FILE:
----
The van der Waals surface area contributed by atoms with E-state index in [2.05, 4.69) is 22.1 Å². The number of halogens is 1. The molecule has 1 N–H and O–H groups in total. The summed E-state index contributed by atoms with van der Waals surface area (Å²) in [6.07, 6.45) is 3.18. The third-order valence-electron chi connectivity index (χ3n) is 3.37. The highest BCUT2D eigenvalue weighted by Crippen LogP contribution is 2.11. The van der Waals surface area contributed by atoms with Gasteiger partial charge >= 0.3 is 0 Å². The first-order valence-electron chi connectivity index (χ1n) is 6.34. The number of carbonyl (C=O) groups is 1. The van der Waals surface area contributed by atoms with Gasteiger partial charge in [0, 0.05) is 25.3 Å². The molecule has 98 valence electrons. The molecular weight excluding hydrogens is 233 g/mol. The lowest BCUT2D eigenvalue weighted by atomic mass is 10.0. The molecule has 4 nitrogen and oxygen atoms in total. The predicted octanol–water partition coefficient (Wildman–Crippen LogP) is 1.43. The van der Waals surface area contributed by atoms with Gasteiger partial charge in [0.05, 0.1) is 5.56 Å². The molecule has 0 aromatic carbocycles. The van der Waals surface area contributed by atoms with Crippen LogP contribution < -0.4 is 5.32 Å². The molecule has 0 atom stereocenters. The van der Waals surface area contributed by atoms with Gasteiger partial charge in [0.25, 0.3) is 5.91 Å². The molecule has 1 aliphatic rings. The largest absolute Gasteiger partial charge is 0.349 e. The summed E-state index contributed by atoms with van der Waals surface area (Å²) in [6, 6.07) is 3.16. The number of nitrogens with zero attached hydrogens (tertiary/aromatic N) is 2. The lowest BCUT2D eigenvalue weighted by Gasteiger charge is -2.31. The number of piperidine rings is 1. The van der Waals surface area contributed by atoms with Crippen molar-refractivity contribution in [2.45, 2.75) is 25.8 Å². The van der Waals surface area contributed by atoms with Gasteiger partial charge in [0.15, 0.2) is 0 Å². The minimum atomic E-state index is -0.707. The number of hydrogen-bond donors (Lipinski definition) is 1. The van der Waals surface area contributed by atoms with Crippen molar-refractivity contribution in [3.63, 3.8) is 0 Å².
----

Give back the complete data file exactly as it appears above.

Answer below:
The van der Waals surface area contributed by atoms with E-state index in [2.05, 4.69) is 22.1 Å². The number of halogens is 1. The molecule has 1 N–H and O–H groups in total. The summed E-state index contributed by atoms with van der Waals surface area (Å²) in [6.07, 6.45) is 3.18. The third-order valence-electron chi connectivity index (χ3n) is 3.37. The highest BCUT2D eigenvalue weighted by Crippen LogP contribution is 2.11. The van der Waals surface area contributed by atoms with Gasteiger partial charge >= 0.3 is 0 Å². The first-order valence-electron chi connectivity index (χ1n) is 6.34. The number of carbonyl (C=O) groups is 1. The van der Waals surface area contributed by atoms with Gasteiger partial charge in [0, 0.05) is 25.3 Å². The molecule has 98 valence electrons. The molecular weight excluding hydrogens is 233 g/mol. The lowest BCUT2D eigenvalue weighted by atomic mass is 10.0. The molecule has 4 nitrogen and oxygen atoms in total. The predicted octanol–water partition coefficient (Wildman–Crippen LogP) is 1.43. The van der Waals surface area contributed by atoms with Gasteiger partial charge in [0.05, 0.1) is 5.56 Å². The molecule has 0 aromatic carbocycles. The van der Waals surface area contributed by atoms with Crippen LogP contribution < -0.4 is 5.32 Å². The molecule has 0 atom stereocenters. The van der Waals surface area contributed by atoms with Gasteiger partial charge in [0.25, 0.3) is 5.91 Å². The molecule has 1 aliphatic rings. The largest absolute Gasteiger partial charge is 0.349 e. The summed E-state index contributed by atoms with van der Waals surface area (Å²) in [6, 6.07) is 3.16. The number of nitrogens with zero attached hydrogens (tertiary/aromatic N) is 2. The lowest BCUT2D eigenvalue weighted by Gasteiger charge is -2.31. The number of piperidine rings is 1. The van der Waals surface area contributed by atoms with Crippen molar-refractivity contribution in [2.45, 2.75) is 25.8 Å². The van der Waals surface area contributed by atoms with Gasteiger partial charge in [0.15, 0.2) is 0 Å². The minimum atomic E-state index is -0.707. The number of hydrogen-bond donors (Lipinski definition) is 1. The van der Waals surface area contributed by atoms with Crippen molar-refractivity contribution in [3.63, 3.8) is 0 Å².